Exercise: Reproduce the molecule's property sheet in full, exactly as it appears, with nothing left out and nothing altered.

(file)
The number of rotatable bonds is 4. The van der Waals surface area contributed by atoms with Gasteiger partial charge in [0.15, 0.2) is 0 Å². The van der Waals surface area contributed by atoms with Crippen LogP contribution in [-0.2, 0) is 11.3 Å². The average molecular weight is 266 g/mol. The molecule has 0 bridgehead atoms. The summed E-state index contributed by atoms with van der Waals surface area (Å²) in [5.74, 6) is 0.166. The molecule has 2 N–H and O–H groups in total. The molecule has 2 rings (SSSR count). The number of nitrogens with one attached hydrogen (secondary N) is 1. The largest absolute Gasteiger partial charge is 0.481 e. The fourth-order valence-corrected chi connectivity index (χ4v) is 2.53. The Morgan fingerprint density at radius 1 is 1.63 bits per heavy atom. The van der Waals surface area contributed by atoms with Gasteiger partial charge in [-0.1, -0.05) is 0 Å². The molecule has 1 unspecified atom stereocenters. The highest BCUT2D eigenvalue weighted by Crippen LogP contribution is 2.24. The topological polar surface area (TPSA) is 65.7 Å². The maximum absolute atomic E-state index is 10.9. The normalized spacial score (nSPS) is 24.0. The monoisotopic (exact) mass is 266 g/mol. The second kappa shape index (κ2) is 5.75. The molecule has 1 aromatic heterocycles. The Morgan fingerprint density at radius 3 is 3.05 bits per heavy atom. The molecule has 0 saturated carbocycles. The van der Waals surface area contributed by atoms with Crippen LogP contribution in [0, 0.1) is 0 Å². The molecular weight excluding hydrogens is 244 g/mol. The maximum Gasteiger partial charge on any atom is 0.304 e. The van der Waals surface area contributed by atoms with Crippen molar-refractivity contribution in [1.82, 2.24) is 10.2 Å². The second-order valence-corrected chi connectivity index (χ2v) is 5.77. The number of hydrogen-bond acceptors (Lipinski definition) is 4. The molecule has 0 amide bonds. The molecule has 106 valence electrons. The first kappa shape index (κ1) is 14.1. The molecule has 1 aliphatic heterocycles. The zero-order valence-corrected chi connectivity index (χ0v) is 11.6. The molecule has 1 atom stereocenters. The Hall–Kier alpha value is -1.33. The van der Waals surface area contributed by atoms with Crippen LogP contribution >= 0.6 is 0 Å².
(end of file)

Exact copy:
The number of rotatable bonds is 4. The van der Waals surface area contributed by atoms with Gasteiger partial charge in [0.15, 0.2) is 0 Å². The van der Waals surface area contributed by atoms with Crippen LogP contribution in [-0.2, 0) is 11.3 Å². The average molecular weight is 266 g/mol. The molecule has 0 bridgehead atoms. The summed E-state index contributed by atoms with van der Waals surface area (Å²) in [5.74, 6) is 0.166. The molecule has 2 N–H and O–H groups in total. The molecule has 2 rings (SSSR count). The number of nitrogens with one attached hydrogen (secondary N) is 1. The largest absolute Gasteiger partial charge is 0.481 e. The fourth-order valence-corrected chi connectivity index (χ4v) is 2.53. The Morgan fingerprint density at radius 1 is 1.63 bits per heavy atom. The van der Waals surface area contributed by atoms with Gasteiger partial charge in [-0.1, -0.05) is 0 Å². The molecule has 1 unspecified atom stereocenters. The highest BCUT2D eigenvalue weighted by Crippen LogP contribution is 2.24. The topological polar surface area (TPSA) is 65.7 Å². The maximum absolute atomic E-state index is 10.9. The normalized spacial score (nSPS) is 24.0. The monoisotopic (exact) mass is 266 g/mol. The second kappa shape index (κ2) is 5.75. The molecule has 1 aromatic heterocycles. The Morgan fingerprint density at radius 3 is 3.05 bits per heavy atom. The molecule has 0 saturated carbocycles. The van der Waals surface area contributed by atoms with Crippen LogP contribution in [0, 0.1) is 0 Å². The molecular weight excluding hydrogens is 244 g/mol. The maximum Gasteiger partial charge on any atom is 0.304 e. The van der Waals surface area contributed by atoms with Crippen molar-refractivity contribution in [1.82, 2.24) is 10.2 Å². The second-order valence-corrected chi connectivity index (χ2v) is 5.77. The number of hydrogen-bond acceptors (Lipinski definition) is 4. The molecule has 0 amide bonds. The molecule has 106 valence electrons. The first kappa shape index (κ1) is 14.1. The molecule has 1 aliphatic heterocycles. The zero-order valence-corrected chi connectivity index (χ0v) is 11.6. The molecule has 1 atom stereocenters. The Hall–Kier alpha value is -1.33. The van der Waals surface area contributed by atoms with Crippen LogP contribution >= 0.6 is 0 Å².